Although a short, tapering course of corticosteroid therapy (e.g., 2 mg/kg of prednisone1  for 5 days, 1 mg/kg for 5 days, and then 0.5 mg/kg for 5 days) is often prescribed, there is little evidence for its clinical efficacy, and caution is warranted. Infection is ultimately self- limited in nearly all cases, and rare reports of neurologic or septicemic complications after steroid use have appeared. Long-term immune responses following steroid use appear to be normal. Corticosteroid therapy should, however, be considered for the treatment of severe cases of IM associated with hemolysis, respiratory embarrassment, or thrombocytopenic purpura. The use of corticosteroids in atypical or antibody-negative cases is inappropriate because the diagnosis of lymphoma can then be confounded.

Parenteral administration of acyclovir1 (Zovirax, 10–20 mg/kg IV every 8 hours) to patients with acute IM secondary to EBV reduces the level of oropharyngeal viral replication; however, replication returns to the previously high levels after cessation of treatment, little or no reduction is seen in the number of EBV-infected B cells in the peripheral circulation, and the drug has little or no effect on the clinical course. Acyclovir administered in high doses orally1 (20 mg/kg, maximum dose of 800 mg qid for 5 days) is also ineffective. Antiviral therapy is therefore not recommended for acute IM in a normal host.

In immunosuppressed or severely ill patients, however, specific therapy has a role in many cases. For example, etoposide (VePesid),1 a drug that reduces macrophage activation, is often used in cases of infection-associated hemophagocytic syndrome. In posttransplant lymphoproliferative disorders, first-line therapy is often a reduction in immunosuppression; other options include rituximab1 (Rituxan, 375 mg/m2 IV weekly for 4 weeks). Oral leukoplakia in patients with AIDS responds to oral acyclovir1 (20 mg/kg, maximum dose of 800 mg qid for 20 days), whereas a tapering course of steroids (as recommended earlier) may be used for lymphocytic interstitial pneumonitis (see below).


Quarantine is not indicated. Ampicillin and related drugs should be avoided when treating secondary bacterial complications because of their association with rash in persons with IM. Contact sports should be avoided as long as splenomegaly is still evident because of the rare possibility of splenic rupture, which usually occurs within 3 weeks of onset of IM but has been reported as late as 7 weeks into the illness.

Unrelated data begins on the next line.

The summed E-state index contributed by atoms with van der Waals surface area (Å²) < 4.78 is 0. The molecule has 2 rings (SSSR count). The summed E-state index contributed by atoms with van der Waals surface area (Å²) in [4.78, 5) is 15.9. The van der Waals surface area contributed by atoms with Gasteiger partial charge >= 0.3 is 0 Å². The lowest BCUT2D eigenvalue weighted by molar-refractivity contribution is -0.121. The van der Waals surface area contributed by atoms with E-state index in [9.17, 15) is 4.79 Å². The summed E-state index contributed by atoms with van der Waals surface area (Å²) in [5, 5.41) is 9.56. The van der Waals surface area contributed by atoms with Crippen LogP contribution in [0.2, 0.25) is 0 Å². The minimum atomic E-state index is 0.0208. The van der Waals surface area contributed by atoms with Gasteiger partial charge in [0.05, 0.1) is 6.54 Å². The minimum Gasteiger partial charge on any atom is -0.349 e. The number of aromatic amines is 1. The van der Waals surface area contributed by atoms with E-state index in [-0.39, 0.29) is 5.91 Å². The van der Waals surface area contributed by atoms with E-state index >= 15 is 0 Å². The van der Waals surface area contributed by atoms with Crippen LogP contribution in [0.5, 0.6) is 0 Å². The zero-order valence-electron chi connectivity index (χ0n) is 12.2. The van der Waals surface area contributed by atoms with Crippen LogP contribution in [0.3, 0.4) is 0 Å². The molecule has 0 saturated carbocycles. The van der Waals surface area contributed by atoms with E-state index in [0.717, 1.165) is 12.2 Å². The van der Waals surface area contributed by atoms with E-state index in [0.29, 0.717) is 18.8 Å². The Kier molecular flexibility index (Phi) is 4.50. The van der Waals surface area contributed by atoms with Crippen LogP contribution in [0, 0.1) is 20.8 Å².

Complications of acute IM can be neurologic (seizures, cranial nerve palsies, aseptic meningitis, encephalitis, optic neuritis, transverse myelitis, infectious polyneuritis [Guillain-Barré syndrome], psychosis, Alice in Wonderland syndrome, or acute cerebellar ataxia), hematologic (hemolytic or aplastic anemia, thrombocytopenic purpura, agranulocytosis, or agammaglobulinemia), cardiac (pericarditis or myocarditis), pulmonary (cough or atypical pneumonia), renal (glomerulonephritis, acute kidney failure, or acute interstitial nephritis), or ophthalmologic (conjunctivitis) in nature. In about 10% of adolescents and young adults, fatigue can persist for 6 months or longer, and many of these patients meet the criteria for chronic fatigue syndrome.

Rare patients have very high titers of EBV antibodies, and a chronic active EBV infection associated with unusual clinical manifestations such as uveitis or lymphoma can occur. EBV is also associated with lymphoproliferative disorders in persons with underlying abnormal immune responses. These include X-linked lymphoproliferative syndrome, in which affected males usually die of acute EBV infection, and the related infection-associated hemophagocytic syndrome, which is most commonly (about 75% of the time) triggered by EBV and seems to be due to an overly exuberant macrophage response to EBV- infected lymphocytes. Transplant recipients can acquire EBV- associated lymphoproliferative disease that can range from an asymptomatic infection to fatal IM or lymphoma. Patients with AIDS are susceptible to several serious complications of EBV infection, including lymphocytic interstitial pneumonitis, oral leukoplakia, leiomyosarcoma, and lymphoma.


1.     Candy B., Hotopf M. Steroids for symptom control in infectious mononucleosis. Cochrane Database Syst Rev. (3):2006 CD004402.

2.    Cohen J.I., Jaffe E.S., Dale J.K., et al. Characterization and treatment of chronic active Epstein–Barr virus disease: A 28- year experience in the United States. Blood. 2011;117:5835– 5849.

3.     Katz B.Z. Commentary on “Steroids for symptom control in infectious mononucleosis (Review)” by B Candy and M Hotopf. Evid Based Child Health. 2012;7:447–449.

4.    Katz B.Z., Shiraishi Y., Mears C.J., et al. Chronic fatigue syndrome following infectious mononucleosis in adolescents. Pediatrics. 2009;124:189–193.

5.     Odumade O.A., Hogquist K.A., Balfour Jr. H.H. Progress and problems in understanding and managing primary Epstein- Barr virus infections. Clin Microbiol Rev. 2011;24(1):193–209.

6.      Rouphael N., Talati N.J., Vaughan C., et al. Infections associated with haemophagocytic syndrome. Lancet Infect Dis. 2007;7:814–822.

7.    Soltys K., Green M. Posttransplant lymphoproliferative disease. Pediatr Infect Dis J. 2005;24:1107–1108.

1  Not FDA approved for this  indication.